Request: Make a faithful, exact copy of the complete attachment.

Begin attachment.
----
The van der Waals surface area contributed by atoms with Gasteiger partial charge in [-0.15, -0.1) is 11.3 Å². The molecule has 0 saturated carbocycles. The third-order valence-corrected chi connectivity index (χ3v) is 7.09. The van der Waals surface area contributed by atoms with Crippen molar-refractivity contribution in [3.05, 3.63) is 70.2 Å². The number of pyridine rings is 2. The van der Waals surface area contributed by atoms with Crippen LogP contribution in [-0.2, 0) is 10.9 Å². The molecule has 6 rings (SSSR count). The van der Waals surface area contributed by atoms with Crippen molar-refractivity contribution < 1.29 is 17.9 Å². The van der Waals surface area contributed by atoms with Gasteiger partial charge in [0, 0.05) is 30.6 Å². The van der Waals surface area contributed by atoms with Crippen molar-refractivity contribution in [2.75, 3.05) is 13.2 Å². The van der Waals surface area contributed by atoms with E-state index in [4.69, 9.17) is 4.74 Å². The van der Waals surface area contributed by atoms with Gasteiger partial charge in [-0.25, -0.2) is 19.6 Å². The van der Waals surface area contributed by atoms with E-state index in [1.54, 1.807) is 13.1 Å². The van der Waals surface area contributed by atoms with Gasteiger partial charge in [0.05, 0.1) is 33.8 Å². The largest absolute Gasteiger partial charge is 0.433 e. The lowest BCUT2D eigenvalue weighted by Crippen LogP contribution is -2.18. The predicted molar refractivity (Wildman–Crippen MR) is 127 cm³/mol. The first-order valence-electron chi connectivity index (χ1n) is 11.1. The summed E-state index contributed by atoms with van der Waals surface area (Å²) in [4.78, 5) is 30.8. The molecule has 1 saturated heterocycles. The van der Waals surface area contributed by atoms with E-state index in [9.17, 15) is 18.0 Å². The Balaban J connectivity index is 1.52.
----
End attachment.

The van der Waals surface area contributed by atoms with Gasteiger partial charge in [-0.15, -0.1) is 11.3 Å². The molecule has 0 saturated carbocycles. The third-order valence-corrected chi connectivity index (χ3v) is 7.09. The van der Waals surface area contributed by atoms with Crippen molar-refractivity contribution in [3.05, 3.63) is 70.2 Å². The number of pyridine rings is 2. The van der Waals surface area contributed by atoms with Crippen LogP contribution in [-0.2, 0) is 10.9 Å². The molecule has 6 rings (SSSR count). The van der Waals surface area contributed by atoms with Crippen molar-refractivity contribution < 1.29 is 17.9 Å². The van der Waals surface area contributed by atoms with Gasteiger partial charge in [0, 0.05) is 30.6 Å². The van der Waals surface area contributed by atoms with Crippen molar-refractivity contribution in [2.75, 3.05) is 13.2 Å². The van der Waals surface area contributed by atoms with E-state index in [4.69, 9.17) is 4.74 Å². The van der Waals surface area contributed by atoms with Gasteiger partial charge in [-0.25, -0.2) is 19.6 Å². The van der Waals surface area contributed by atoms with E-state index in [1.54, 1.807) is 13.1 Å². The van der Waals surface area contributed by atoms with Gasteiger partial charge in [0.05, 0.1) is 33.8 Å². The largest absolute Gasteiger partial charge is 0.433 e. The lowest BCUT2D eigenvalue weighted by Crippen LogP contribution is -2.18. The predicted molar refractivity (Wildman–Crippen MR) is 127 cm³/mol. The first-order valence-electron chi connectivity index (χ1n) is 11.1. The summed E-state index contributed by atoms with van der Waals surface area (Å²) in [4.78, 5) is 30.8. The molecule has 1 saturated heterocycles. The van der Waals surface area contributed by atoms with E-state index in [9.17, 15) is 18.0 Å². The Balaban J connectivity index is 1.52.